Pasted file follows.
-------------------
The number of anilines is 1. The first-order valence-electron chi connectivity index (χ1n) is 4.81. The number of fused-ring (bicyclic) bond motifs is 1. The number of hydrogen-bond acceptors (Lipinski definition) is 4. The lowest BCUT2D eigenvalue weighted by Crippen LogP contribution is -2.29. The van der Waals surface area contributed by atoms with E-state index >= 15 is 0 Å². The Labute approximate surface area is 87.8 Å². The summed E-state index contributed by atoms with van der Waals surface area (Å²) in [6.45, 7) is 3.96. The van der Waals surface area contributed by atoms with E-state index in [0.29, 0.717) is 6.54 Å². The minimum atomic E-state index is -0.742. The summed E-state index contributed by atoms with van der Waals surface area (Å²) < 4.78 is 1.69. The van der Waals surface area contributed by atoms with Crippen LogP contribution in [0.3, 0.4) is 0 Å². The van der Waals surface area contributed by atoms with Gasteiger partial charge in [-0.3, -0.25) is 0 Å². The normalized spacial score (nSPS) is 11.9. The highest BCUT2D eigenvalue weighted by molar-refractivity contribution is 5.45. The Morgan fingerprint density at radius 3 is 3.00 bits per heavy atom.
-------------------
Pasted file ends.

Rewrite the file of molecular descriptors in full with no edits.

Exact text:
The number of anilines is 1. The first-order valence-electron chi connectivity index (χ1n) is 4.81. The number of fused-ring (bicyclic) bond motifs is 1. The number of hydrogen-bond acceptors (Lipinski definition) is 4. The lowest BCUT2D eigenvalue weighted by Crippen LogP contribution is -2.29. The van der Waals surface area contributed by atoms with E-state index >= 15 is 0 Å². The Labute approximate surface area is 87.8 Å². The summed E-state index contributed by atoms with van der Waals surface area (Å²) in [6.45, 7) is 3.96. The van der Waals surface area contributed by atoms with E-state index in [0.29, 0.717) is 6.54 Å². The minimum atomic E-state index is -0.742. The summed E-state index contributed by atoms with van der Waals surface area (Å²) < 4.78 is 1.69. The van der Waals surface area contributed by atoms with Crippen LogP contribution in [0.3, 0.4) is 0 Å². The van der Waals surface area contributed by atoms with Gasteiger partial charge in [-0.3, -0.25) is 0 Å². The normalized spacial score (nSPS) is 11.9. The highest BCUT2D eigenvalue weighted by molar-refractivity contribution is 5.45. The Morgan fingerprint density at radius 3 is 3.00 bits per heavy atom.